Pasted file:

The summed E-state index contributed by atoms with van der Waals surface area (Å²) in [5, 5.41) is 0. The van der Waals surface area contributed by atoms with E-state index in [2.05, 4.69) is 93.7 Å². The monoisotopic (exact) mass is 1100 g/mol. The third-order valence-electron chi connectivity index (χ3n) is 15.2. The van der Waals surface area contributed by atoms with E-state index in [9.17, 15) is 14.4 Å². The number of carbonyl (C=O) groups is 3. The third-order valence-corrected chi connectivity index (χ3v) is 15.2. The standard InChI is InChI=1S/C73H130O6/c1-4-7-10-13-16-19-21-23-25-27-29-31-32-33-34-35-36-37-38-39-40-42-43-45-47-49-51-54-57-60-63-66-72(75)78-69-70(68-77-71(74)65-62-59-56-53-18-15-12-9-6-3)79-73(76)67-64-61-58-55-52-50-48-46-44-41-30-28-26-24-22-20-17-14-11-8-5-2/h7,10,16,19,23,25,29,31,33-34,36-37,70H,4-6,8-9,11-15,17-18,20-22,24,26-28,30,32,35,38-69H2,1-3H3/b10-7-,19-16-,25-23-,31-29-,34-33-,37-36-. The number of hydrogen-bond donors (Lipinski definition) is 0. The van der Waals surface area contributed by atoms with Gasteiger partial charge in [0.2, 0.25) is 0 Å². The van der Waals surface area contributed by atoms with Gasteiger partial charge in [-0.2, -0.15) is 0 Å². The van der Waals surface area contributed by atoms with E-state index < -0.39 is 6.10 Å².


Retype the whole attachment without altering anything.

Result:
The summed E-state index contributed by atoms with van der Waals surface area (Å²) in [5, 5.41) is 0. The van der Waals surface area contributed by atoms with E-state index in [2.05, 4.69) is 93.7 Å². The monoisotopic (exact) mass is 1100 g/mol. The third-order valence-electron chi connectivity index (χ3n) is 15.2. The van der Waals surface area contributed by atoms with E-state index in [9.17, 15) is 14.4 Å². The number of carbonyl (C=O) groups is 3. The third-order valence-corrected chi connectivity index (χ3v) is 15.2. The standard InChI is InChI=1S/C73H130O6/c1-4-7-10-13-16-19-21-23-25-27-29-31-32-33-34-35-36-37-38-39-40-42-43-45-47-49-51-54-57-60-63-66-72(75)78-69-70(68-77-71(74)65-62-59-56-53-18-15-12-9-6-3)79-73(76)67-64-61-58-55-52-50-48-46-44-41-30-28-26-24-22-20-17-14-11-8-5-2/h7,10,16,19,23,25,29,31,33-34,36-37,70H,4-6,8-9,11-15,17-18,20-22,24,26-28,30,32,35,38-69H2,1-3H3/b10-7-,19-16-,25-23-,31-29-,34-33-,37-36-. The number of hydrogen-bond donors (Lipinski definition) is 0. The van der Waals surface area contributed by atoms with Gasteiger partial charge in [0.2, 0.25) is 0 Å². The van der Waals surface area contributed by atoms with Gasteiger partial charge in [-0.2, -0.15) is 0 Å². The van der Waals surface area contributed by atoms with E-state index < -0.39 is 6.10 Å².